As a boy, Palestinian Abdullah Abu Massoud fled the war over the creation of Israel in 1948 and sought refuge in the nearby Gaza Strip. As a young man, Abu Massoud was displaced again when Israeli forces captured Gaza, along with the West Bank and east Jerusalem, in 1967. This time he boarded a truck to Jordan. Now 77, Abu Massoud has been living in a refugee camp in Jordan for the past 50 years. He is the white-bearded patriarch of a refugee family spanning five generations, including seven children, 46 grandchildren, scores of great-grandchildren and an infant great-great-granddaughter, Tuqaa. As his family grows, the future in the Jerash camp, a jumble of cinderblock homes, looks bleak.
"Fifty years have passed without a step forward," says Abu Massoud, leaning on a cane as he sits on a plastic chair in his living room. "Everything is going backward. We came here thinking, it'll only be two months and we will go back home."
The plight of Palestinians uprooted by Israeli-Arab wars is one of the world's longest-running refugee crises, and a solution for millions of refugees and their descendants appears distant. It would likely require setting up a state of Palestine, next to Israel, that would take in large numbers of refugees.
President Donald Trump has said he is eager to broker an Israeli-Palestinian agreement, but similar U.S.-led efforts have failed in the past. Meanwhile, hundreds of thousands of Palestinians are being displaced yet again by escalating regional conflicts, including the Syrian civil war. Fighting in Syria has created its own massive refugee problem, which has overshadowed older crises.
A small grocery in the Palestinian refugee camp of Jerash in northern Jordan.
'We don't belong here'
Abdullah Abu Massoud was born in a Bedouin encampment near Beersheba, a Negev Desert city in what is now southern Israel. During the Mideast war over Israel's creation, his family fled Israeli forces, walking several miles (kilometers) to Egyptian-run Gaza and settling in what would become the Khan Younis refugee camp. More than 700,000 Palestinians were uprooted in the late 1940s from historic Palestine, the land between the Mediterranean and the Jordan River.
At age 20, Abu Massoud joined the Egyptian army. Three years later, during training in Cairo, he married Bassama, an Egyptian, in an arranged match. The couple settled in Khan Younis, where they shared a two-room shack with other relatives. Bassama, now 72, remembers Israel's 1967 capture of Gaza, a sliver on the Mediterranean.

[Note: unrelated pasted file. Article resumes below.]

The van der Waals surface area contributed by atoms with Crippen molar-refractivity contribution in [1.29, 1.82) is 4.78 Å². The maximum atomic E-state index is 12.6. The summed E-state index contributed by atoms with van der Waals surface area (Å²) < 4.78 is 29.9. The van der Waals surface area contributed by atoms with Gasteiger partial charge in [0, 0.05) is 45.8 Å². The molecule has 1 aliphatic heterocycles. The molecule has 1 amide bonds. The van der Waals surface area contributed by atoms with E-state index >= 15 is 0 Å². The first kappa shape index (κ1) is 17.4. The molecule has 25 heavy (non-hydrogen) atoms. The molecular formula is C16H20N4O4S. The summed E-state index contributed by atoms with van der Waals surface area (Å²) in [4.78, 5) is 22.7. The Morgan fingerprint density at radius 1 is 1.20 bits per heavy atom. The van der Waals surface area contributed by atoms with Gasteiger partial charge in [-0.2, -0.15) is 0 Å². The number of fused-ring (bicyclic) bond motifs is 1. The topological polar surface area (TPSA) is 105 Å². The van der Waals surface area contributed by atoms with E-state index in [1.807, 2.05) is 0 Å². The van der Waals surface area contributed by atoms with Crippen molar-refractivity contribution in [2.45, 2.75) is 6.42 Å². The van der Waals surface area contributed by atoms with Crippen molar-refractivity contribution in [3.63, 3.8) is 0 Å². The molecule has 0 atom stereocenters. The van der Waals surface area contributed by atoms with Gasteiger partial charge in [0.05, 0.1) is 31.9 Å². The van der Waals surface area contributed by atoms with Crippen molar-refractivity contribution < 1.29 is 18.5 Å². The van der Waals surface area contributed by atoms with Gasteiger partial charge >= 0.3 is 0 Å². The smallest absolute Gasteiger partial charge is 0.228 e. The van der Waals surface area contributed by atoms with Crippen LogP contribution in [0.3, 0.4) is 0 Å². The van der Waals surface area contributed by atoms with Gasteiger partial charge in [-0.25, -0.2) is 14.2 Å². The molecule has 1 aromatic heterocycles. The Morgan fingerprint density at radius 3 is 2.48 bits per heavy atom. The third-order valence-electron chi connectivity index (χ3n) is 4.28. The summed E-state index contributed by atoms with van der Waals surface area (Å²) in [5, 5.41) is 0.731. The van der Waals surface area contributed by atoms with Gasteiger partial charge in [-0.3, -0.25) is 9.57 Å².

No hope for peace
When Israeli forces approached from the east, her young family fled toward the sea. "I didn't see them, but they were shooting and there were airplanes," she says of the Israeli forces. The family returned home several weeks later. By now, residents were talking about leaving for Jordan, fearful of what Israeli rule might bring. Israel was offering transportation, and her husband wanted to leave Gaza, Bassama says. She says he feared being deported to Egypt because he was a former soldier.
One of the grandsons of Bassama and Abdullah, a tailor, has tacked a Palestinian flag to the otherwise bare wall of his small shop in the market of Jerash camp. "It's my flag," says Alaa Abu Awad. "It's the flag of my homeland."
The 29-year-old never set foot in historic Palestine, but grew up with tales about Gaza as a land of fresh fish, delicious fruit and beautiful beaches. He clings to that idealized image — brushing aside today's Gaza reality of war, poverty and border closures — to help him deal with the day-to-day challenges of being stateless.
Most Palestinians in Jordan are descendants of refugees who came from the neighboring West Bank, which was under Jordanian control for two decades until 1967. A majority was given citizenship because of Jordan's ties to the West Bank. They now make up half the kingdom's population.
The offspring of those who arrived from Gaza — more than 150,000 across Jordan, including most of the 30,000 Jerash residents — are still treated as temporary residents. They can't own homes or businesses and are barred from public sector jobs.
The fate of the refugees has been raised in U.S.-mediated Israeli-Palestinian talks over the years. Under U.S. proposals, a state of Palestine created from lands Israel captured in 1967 would be the natural home for Palestinian refugees, such as the Abu Massouds. In addition, an agreed upon number would be allowed to return to Israel, and others could opt to stay in their host countries.
But deep disagreements remained, and talks failed. Palestinian negotiators demanded that Israel accept moral responsibility for the plight of the refugees. Israel feared this could open the door to a large-scale return to Israel and dilute the state's Jewish majority. The gap between both sides widened with the 2009 election of Benjamin Netanyahu as Israel's prime minister. His government emphasized counter-claims by Jews displaced from Arab countries, while settlement expansion on war-won lands made a partition deal more difficult. Today, 5.3 million displaced Palestinians and their descendants — the size of the population of Norway — are registered with UNRWA in Jordan, Lebanon, Syria, the West Bank and Gaza Strip. This makes them eligible for services such as schooling and basic health care, including in several dozen refugee camps. Some in Netanyahu's government allege that the refugee problem is being perpetuated artificially to pressure Israel, including by UNRWA and by Arab asylum countries. U.N. officials say refugee status has been handed down through generations in other protracted conflicts.
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